Memorial Day weekend marks the beginning of camping season for many Las Vegas area residents, and you can bet that by early Friday morning the roads will be packed with folks looking to escape the hustle and bustle of the city.
Some will make their way to campgrounds or the shoreline at Lake Mead or Lake Mohave. Some will take advantage of the handful of campgrounds in the Spring Mountain Range. Others will seek out rustic accommodations in rural areas of Nevada and Southern Utah.
One of the advantages of living in Southern Nevada is that we have access to outdoor venues in our neighboring states. However, as the population in Southern Nevada soars, so too have our impacts on the natural resources within a few hours drive of Las Vegas.
Those impacts include damage to trails and campgrounds, water quality issues, litter and wildland fires among others. Unfortunately, there are always those whose behavior makes enjoying the outdoors difficult for their campground neighbors.
To limit our negative impacts on the resource and other outdoor enthusiasts, “The Leave No Trace Center for Outdoor Ethics” recommends that we follow seven principles:
Plan ahead and prepare; camp on durable surfaces; dispose of waste properly; leave what you find; minimize campfire impacts; respect wildlife; and be considerate of other visitors.
Each of these seven principles is important, but I have a fondness for the first and last on the list.
Planning and preparation will go a long way toward making sure you return home with everyone in your party. It is an unfortunate fact that during the summer camping season some will end up in a hospital emergency room, and others won’t come home at all.
However, something as simple as creating a trip plan and leaving it with a responsible adult can and has saved lives. Include a list of people who will join you on your adventure, a map showing your intended destinations, a description of the vehicles involved, and both your departure and estimated return dates and times.
If, for some reason you don’t return as planned, or if someone at home needs to find you, responders will no where to begin their search. If followed, a trip plan can be a real lifesaver.
Another part of planning and preparation is making sure you have the gear and other supplies needed to safely enjoy and return from your outdoor adventure. This means you will need to know about the physical and environmental demands your destination will place on members of your group, as well as the abilities and limitations of those in your group.
At this point, let me put in a plug for paper copies of road and topographical maps of the area where you will be recreating. They don’t require batteries or satellites to function, which means they will always work for those who know how to read them. Technology can be a blessing when it works and a curse when it doesn’t.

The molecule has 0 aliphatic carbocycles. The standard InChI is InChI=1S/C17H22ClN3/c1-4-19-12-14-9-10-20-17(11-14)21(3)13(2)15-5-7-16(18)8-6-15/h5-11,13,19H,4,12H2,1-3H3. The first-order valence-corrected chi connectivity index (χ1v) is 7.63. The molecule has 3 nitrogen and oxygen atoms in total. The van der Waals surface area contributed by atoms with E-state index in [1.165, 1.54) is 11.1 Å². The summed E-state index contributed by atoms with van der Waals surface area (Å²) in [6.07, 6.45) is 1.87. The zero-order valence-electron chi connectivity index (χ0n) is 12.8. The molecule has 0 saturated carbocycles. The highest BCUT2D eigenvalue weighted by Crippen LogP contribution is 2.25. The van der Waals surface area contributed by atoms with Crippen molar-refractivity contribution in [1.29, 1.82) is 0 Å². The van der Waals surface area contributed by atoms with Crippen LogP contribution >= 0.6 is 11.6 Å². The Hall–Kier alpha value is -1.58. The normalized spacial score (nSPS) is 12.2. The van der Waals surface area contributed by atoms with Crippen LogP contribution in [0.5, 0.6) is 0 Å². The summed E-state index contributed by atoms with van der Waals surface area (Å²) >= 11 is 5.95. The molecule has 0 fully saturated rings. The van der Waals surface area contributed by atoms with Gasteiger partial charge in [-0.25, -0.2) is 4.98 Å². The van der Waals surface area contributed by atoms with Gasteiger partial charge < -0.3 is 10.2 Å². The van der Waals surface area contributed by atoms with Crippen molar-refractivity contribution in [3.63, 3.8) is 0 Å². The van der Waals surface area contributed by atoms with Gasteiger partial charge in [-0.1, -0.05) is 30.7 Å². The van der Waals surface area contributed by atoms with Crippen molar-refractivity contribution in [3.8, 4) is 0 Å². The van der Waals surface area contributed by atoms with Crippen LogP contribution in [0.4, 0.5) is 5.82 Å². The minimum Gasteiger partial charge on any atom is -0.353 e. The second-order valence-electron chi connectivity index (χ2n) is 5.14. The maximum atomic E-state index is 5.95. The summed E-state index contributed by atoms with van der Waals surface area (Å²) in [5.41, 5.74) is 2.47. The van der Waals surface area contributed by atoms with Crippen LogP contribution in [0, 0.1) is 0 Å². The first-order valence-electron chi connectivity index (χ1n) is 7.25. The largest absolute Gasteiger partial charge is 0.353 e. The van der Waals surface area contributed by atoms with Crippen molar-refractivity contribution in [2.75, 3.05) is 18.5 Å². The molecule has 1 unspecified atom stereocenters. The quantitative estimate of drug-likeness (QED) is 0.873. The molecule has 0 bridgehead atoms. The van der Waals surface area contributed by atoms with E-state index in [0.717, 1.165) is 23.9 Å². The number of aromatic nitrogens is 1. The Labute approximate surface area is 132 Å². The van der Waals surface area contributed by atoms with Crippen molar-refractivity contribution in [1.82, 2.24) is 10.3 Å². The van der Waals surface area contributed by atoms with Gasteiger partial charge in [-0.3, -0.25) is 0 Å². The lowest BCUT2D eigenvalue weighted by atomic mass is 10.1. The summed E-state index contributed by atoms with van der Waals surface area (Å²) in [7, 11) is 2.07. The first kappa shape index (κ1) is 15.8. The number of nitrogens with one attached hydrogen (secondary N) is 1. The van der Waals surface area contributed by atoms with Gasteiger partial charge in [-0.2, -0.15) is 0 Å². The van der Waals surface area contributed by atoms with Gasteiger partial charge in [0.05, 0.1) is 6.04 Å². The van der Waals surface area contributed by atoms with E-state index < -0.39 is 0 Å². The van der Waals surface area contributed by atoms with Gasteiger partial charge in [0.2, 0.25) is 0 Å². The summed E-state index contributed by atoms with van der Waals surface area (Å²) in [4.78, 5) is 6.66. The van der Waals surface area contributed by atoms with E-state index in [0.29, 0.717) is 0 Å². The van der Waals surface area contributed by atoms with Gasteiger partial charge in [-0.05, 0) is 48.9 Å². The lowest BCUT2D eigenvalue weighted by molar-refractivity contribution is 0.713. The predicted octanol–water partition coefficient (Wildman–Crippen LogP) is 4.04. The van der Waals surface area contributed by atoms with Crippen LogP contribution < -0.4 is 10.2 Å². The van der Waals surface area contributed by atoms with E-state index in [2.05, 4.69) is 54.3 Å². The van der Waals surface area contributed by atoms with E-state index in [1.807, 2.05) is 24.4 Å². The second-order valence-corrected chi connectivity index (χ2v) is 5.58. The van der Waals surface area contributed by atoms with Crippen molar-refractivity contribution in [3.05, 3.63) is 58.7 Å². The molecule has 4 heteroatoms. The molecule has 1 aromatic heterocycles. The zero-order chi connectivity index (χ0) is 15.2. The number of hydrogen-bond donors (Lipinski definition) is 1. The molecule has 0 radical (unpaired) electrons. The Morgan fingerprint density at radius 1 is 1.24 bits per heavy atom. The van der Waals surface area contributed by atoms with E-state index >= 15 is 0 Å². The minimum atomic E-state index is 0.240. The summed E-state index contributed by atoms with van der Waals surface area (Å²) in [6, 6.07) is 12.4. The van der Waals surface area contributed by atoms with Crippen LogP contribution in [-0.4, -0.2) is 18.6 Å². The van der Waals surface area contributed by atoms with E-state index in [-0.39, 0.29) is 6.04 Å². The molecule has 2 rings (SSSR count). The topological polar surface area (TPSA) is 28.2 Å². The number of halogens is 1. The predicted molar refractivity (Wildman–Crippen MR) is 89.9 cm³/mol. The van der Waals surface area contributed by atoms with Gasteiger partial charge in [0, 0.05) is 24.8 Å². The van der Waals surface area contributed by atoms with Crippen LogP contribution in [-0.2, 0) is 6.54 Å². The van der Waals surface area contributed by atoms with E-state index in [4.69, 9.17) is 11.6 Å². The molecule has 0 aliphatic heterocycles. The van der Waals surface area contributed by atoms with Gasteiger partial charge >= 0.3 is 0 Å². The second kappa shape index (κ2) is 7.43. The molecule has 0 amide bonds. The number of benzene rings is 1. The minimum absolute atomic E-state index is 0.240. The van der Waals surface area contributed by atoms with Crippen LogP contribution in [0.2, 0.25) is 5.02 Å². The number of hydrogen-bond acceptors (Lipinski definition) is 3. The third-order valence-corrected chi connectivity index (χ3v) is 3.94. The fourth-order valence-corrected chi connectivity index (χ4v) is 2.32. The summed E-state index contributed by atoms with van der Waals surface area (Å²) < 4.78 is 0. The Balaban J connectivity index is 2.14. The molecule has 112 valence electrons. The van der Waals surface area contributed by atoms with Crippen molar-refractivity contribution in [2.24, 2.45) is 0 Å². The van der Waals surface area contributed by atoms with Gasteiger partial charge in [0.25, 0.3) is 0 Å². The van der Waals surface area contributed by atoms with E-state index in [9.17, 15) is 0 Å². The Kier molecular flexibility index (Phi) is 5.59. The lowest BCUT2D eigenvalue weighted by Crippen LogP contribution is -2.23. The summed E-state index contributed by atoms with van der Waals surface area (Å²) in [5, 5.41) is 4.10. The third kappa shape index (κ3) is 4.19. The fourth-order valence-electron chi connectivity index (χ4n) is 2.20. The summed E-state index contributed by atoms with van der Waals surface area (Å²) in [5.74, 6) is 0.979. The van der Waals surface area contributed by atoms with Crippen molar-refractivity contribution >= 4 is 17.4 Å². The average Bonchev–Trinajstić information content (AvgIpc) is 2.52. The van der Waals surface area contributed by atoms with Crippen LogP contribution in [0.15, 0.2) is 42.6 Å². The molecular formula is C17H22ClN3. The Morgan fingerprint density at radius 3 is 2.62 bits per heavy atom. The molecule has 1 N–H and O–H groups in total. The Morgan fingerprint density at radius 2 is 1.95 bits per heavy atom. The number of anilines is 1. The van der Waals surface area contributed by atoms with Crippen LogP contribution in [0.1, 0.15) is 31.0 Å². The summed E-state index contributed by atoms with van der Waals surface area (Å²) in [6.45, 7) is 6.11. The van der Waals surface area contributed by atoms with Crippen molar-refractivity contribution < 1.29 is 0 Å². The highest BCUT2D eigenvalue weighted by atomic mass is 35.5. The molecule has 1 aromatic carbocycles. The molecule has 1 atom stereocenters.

Within the confines of a formal campground, and even where campers gather in primitive locations, a little camping courtesy goes a long way.
Most campgrounds have formal quiet hours with designated start and ending times such as 10 p.m. and 6 a.m. During these hours, talking should be done at low volume and music confined to something like a recreational vehicle. Even during the daytime, music should only be loud enough to be heard within the confines of your own camp. Believe it or not, your neighbors may not share your taste in music, and I have seen people come near to blows over music conflicts.
Another source of unwanted campground noise are generators. There are few things as annoying as trying to sleep in a tent when the RV generator in the camping spot next door is running all night.
Though they have no walls or fences, the informal boundaries of camping spots are easily recognized and should be respected. Cutting through the campsite of another is considered rude. Think of a campsite as a home away from home.
And before you leave, take time to police up your campsite and dispose of your trash. Imagine how enjoyable camping can be if we all leave our campsites better than we find them.
Freelance writer Doug Nielsen is a conservation educator for the Nevada Department of Wildlife. His “In the Outdoors” column, published Thursday, is not affiliated with or endorsed by the NDOW. Any opinions he states in his column are his own. Find him on Facebook at @dougwritesoutdoors. He can be reached at email@example.com